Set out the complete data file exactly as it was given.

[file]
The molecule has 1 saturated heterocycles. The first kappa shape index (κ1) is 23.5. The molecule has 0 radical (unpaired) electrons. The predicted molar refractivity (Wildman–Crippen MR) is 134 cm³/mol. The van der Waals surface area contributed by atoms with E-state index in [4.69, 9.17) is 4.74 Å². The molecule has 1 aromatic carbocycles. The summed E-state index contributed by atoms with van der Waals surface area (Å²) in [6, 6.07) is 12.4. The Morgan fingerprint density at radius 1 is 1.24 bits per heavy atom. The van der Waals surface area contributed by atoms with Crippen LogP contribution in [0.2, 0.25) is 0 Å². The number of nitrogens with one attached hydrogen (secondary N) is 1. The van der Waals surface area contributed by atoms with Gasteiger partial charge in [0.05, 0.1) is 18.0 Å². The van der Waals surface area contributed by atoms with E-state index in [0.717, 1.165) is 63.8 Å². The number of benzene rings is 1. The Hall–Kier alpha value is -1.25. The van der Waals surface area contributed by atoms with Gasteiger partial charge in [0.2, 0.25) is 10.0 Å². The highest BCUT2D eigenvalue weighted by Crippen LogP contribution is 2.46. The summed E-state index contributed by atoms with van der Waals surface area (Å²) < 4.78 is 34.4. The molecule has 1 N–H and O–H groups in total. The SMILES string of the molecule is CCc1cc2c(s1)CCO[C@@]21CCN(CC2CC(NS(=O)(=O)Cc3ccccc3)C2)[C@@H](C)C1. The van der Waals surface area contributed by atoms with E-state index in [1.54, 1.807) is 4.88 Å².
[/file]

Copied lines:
The molecule has 1 saturated heterocycles. The first kappa shape index (κ1) is 23.5. The molecule has 0 radical (unpaired) electrons. The predicted molar refractivity (Wildman–Crippen MR) is 134 cm³/mol. The van der Waals surface area contributed by atoms with E-state index in [4.69, 9.17) is 4.74 Å². The molecule has 1 aromatic carbocycles. The summed E-state index contributed by atoms with van der Waals surface area (Å²) in [6, 6.07) is 12.4. The Morgan fingerprint density at radius 1 is 1.24 bits per heavy atom. The van der Waals surface area contributed by atoms with Crippen LogP contribution in [0.2, 0.25) is 0 Å². The number of nitrogens with one attached hydrogen (secondary N) is 1. The van der Waals surface area contributed by atoms with Gasteiger partial charge in [0.05, 0.1) is 18.0 Å². The van der Waals surface area contributed by atoms with E-state index in [0.717, 1.165) is 63.8 Å². The number of benzene rings is 1. The Hall–Kier alpha value is -1.25. The van der Waals surface area contributed by atoms with Gasteiger partial charge in [0.2, 0.25) is 10.0 Å². The highest BCUT2D eigenvalue weighted by Crippen LogP contribution is 2.46. The summed E-state index contributed by atoms with van der Waals surface area (Å²) < 4.78 is 34.4. The molecule has 1 N–H and O–H groups in total. The SMILES string of the molecule is CCc1cc2c(s1)CCO[C@@]21CCN(CC2CC(NS(=O)(=O)Cc3ccccc3)C2)[C@@H](C)C1. The van der Waals surface area contributed by atoms with E-state index in [1.54, 1.807) is 4.88 Å².